This next statement supports that assertion, showing an approximate 10% performance improvement in MacBook Air system performance at the same processor speed:

"Primate Labs has benchmark results using its Geekbench tests. The original 1.6 GHz MBA scores 2031. Last year's 1.86 GHz model rates 2444. This year's 1.86 GHz model achieves 2695, and the 1.4 GHz model comes in at 2026, approaching results for the original 1.6 GHz MBA."

Here's a link to this Low End Mac article if you'd like to read more.

2008 Apple Insider MacBook Air SSD speed data

All of the other MacBook Air SSD speed/performance articles I found dates back to 2008. I'm listing the relevant information from those articles in the remainder of this document.

In February, 2008, Apple Insider reported the following MacBook Air SSD speed data:

  • Air SSD writes 60-80% faster.
  • Air SSD reads up to 18x faster.
  • The overall Xbench disk scores: HDD=28.83, SSD=47.97 (higher is better)

They also add this statement about the MacBook Air SSD performance:

"The SSD was able to finish booting and connect to a wireless network while the HDD model was still spinning its gear on the grey boot screen."

Here's a link to that Apple Insider article.

2008 PC World MacBook Air SSD performance

In 2008 a website that seems to be related to PC World provided these statements about the MacBook Air SSD performance:

... the SSD makes the Air feel exceptionally snappy. For instance, that first Air took 70 seconds to boot up from Mac chime to desktop; my 2007 vintage MacBook Pro takes 48 seconds; this new Air needs only 28 seconds.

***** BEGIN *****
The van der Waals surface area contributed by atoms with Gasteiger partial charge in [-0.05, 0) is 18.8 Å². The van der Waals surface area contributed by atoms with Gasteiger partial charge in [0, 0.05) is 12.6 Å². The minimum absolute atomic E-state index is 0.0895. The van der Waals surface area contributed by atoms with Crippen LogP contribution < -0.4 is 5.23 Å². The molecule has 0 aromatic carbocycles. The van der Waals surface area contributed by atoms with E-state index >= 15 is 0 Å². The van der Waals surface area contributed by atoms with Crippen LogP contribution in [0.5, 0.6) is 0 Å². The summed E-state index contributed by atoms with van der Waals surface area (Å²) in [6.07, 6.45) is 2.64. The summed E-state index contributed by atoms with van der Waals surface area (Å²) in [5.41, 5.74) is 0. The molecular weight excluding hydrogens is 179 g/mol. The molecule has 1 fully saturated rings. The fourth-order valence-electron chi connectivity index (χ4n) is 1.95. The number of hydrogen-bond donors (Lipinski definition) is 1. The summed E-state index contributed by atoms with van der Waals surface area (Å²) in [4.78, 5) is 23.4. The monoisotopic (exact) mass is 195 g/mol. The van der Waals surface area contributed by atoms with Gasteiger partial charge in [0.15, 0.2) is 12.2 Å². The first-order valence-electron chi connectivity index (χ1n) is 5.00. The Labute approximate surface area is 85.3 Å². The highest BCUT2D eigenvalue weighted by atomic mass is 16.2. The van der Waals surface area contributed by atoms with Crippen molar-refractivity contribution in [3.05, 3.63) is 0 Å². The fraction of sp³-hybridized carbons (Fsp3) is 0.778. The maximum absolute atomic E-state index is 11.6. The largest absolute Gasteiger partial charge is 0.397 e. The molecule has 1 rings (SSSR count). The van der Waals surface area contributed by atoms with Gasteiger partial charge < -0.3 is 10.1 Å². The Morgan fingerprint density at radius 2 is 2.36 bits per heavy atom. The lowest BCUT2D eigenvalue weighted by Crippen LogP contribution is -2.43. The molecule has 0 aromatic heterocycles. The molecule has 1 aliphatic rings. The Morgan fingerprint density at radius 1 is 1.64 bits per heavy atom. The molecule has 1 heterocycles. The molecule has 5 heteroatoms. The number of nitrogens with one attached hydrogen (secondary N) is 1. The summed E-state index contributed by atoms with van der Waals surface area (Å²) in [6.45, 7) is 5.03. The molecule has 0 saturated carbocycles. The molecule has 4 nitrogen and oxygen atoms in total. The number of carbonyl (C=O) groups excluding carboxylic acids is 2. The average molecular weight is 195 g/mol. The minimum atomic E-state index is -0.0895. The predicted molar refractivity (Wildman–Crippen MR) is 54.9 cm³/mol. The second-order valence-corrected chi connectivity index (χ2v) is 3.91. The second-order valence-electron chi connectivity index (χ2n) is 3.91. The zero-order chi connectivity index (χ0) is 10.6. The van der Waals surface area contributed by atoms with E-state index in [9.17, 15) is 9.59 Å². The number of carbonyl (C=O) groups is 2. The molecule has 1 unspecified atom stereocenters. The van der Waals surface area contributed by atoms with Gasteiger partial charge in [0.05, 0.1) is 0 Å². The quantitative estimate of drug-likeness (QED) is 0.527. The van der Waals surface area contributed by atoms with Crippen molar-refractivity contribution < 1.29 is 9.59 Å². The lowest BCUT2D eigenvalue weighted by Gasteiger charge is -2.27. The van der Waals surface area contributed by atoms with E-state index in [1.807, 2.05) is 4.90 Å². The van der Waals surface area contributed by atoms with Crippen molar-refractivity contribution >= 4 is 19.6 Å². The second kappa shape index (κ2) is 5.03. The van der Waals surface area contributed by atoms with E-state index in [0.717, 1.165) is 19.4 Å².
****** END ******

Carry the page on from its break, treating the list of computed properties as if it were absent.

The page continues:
... (applications launch faster) -- Adobe Photoshop Elements took 8 seconds on the new Air, 16 seconds on my MacBook Pro...

... Xbench benchmarking scores are coming in higher than those for Apple's more powerful MacBook Pro lineup (higher is better.) My MacBook Pro, which has a 2.4-GHz Core 2 Duo processor and a 160GB hard drive spinning at 7,200 rpm, checks in with a score of about 118; the new MacBook and MacBook Pro models return scores of around 123; this particular Air hit 141. In comparison, the first-generation Air with a standard hard drive returned an Xbench score of 43.

(I'm not going to include a link to the website where I found these statements, as I'm not sure what their relationship to PC World really is. If/when I find the original PC World article I'll be glad to link to it.)

MacBook Air SSD speed/performance - Summary

As you can see from all this MacBook Air SSD speed/performance data, the Air SSD storage system is definitely faster than a traditional MacBook HDD hard drive subsystem. Apple reports the SSD is two times faster than an HDD, while all these other sites report different performance improvements, including overall MacBook performance improvements.

Myself, I hope to find out in the next few weeks. My current notebook is a 2GHz Intel Core Duo MacBook Pro system I purchased in 2005 or 2006 (one of the original Intel-based MacBook Pro systems), so I'm looking forward to seeing how much faster a MacBook Air is overall compared to this system. When I find out, I'll report that information here.